2. The elephant in the room is global warming. Perhaps media wizard Al can put on this website two UW presentations, one on global warming and one on sea level rise.

    Last night the Pt Angeles Coastal Watershed Institute brought two scientists, Curt Ebbesmeyer and Jim Ingraham who presented Tsunami Debris.

    Fukishima water debris will be here in a few years, but the wind brings drifts of debris 3 times faster; much has already arrived on U.S. shores. These materials need to be assessed for radiation.
    How much debris and how much water from this disaster is radioactive? Much debris is found in birds and marine animals Radiation is spread up the food chain.

    What does this mean for farmed fish and shellfish? Safe to dig up? Safe to eat? Safe to recreate in our waters?

    Watch the presentation.

    • True enough that there are huge, whole systems issues that our current crop of politicians seem unwilling to effectively address. Between Global Warming and ocean acidification, along with unsustainable harvesting of ocean species, we are slowly being stripped of our ocean resources, if you want to consider them simply a ‘resource’. But I always believe in acting local, rather than looking towards Washington D.C. for answers. The answer there is always about business and money. Here we live with the results of those decisions. So the more effective a person can be here, the more effective the outcome there. Eleanor Stopps was the expert at that. She focused here until she had a critical mass and worked our local politicians in Slade Gordon and others to make the final mile.

      As to whether our coasts will be safe with the washed up debris from Japan, it is a good opportunity to put people to work at low wages, cleaning the beaches when the time comes. And getting some people with meters to check the radiation before cleaning.

  3. Oakland Bay in Shelton is frequently closed due to high fecal coliform levels as well; even in dry times, which makes no sense because, as noted above, it often occurs during big rains…

    Further, in Oakland Bay we season our oysters and clams with Dioxin, and Simpson Timber Co. and Olympic Panel seem unable to keep the storm waters from washing the residual chemicals from their industry right into Oakland Bay. Locally, many of us would not touch an oyster grown and harvested in Oakland Bay.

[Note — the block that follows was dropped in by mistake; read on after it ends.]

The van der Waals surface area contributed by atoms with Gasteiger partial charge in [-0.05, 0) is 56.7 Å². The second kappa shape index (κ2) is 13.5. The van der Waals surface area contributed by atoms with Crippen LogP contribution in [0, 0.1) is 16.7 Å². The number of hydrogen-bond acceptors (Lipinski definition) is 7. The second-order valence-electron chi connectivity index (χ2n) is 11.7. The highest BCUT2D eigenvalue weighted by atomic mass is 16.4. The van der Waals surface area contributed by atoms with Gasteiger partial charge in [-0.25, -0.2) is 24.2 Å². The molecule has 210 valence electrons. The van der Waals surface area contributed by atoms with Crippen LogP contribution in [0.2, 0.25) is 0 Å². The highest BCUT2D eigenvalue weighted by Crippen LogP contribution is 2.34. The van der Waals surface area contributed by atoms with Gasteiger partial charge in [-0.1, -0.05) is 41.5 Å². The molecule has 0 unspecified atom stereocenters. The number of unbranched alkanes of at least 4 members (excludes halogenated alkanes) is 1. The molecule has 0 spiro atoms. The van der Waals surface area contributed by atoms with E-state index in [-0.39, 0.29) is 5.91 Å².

Maybe the feds should hang on to their $200,000, I heard that we are having a major deficit problem and that we cannot afford to take care of our elderly, our young, our sick, our soldiers, etc., etc… So who the hell decided we had $200,000 to prop up the local shellfish industry?

    • Well, I hear your frustration. The fact of the matter is that the $200k is a nice giveback, as the feds have slashed many other worthy programs. They took away vastly more than that in the last few years, including Obama’s misguided ending of earmarks, which are going to do away with the inexpensive but effective local programs of the Northwest Straits Initiative, which has accomplished far more than any of the fed programs that have been put in place over the last few years at similar price tags.

  4. The Samish Bay problem of shellfish bed closures due to high fecal coliform levels during big rains was mentioned in the Gov. press release. Some of the money is going to Skagit County to augment their existing Pollution Identification and Control (P.I.C.) program to try to correct the problem. Ironically, almost all the sources identified have been pastured livestock and it has taken Department of Ecology enforcment activity to get the fixes made because all the education and incentives have been ignored. The Department of Ecology gets none of this money.

    The link to the Olympian story isn’t showing …

    • Thanks for clarifying the info. It’s been the Governor’s own inaction on agricultural issues that has made this problem so bad to begin with.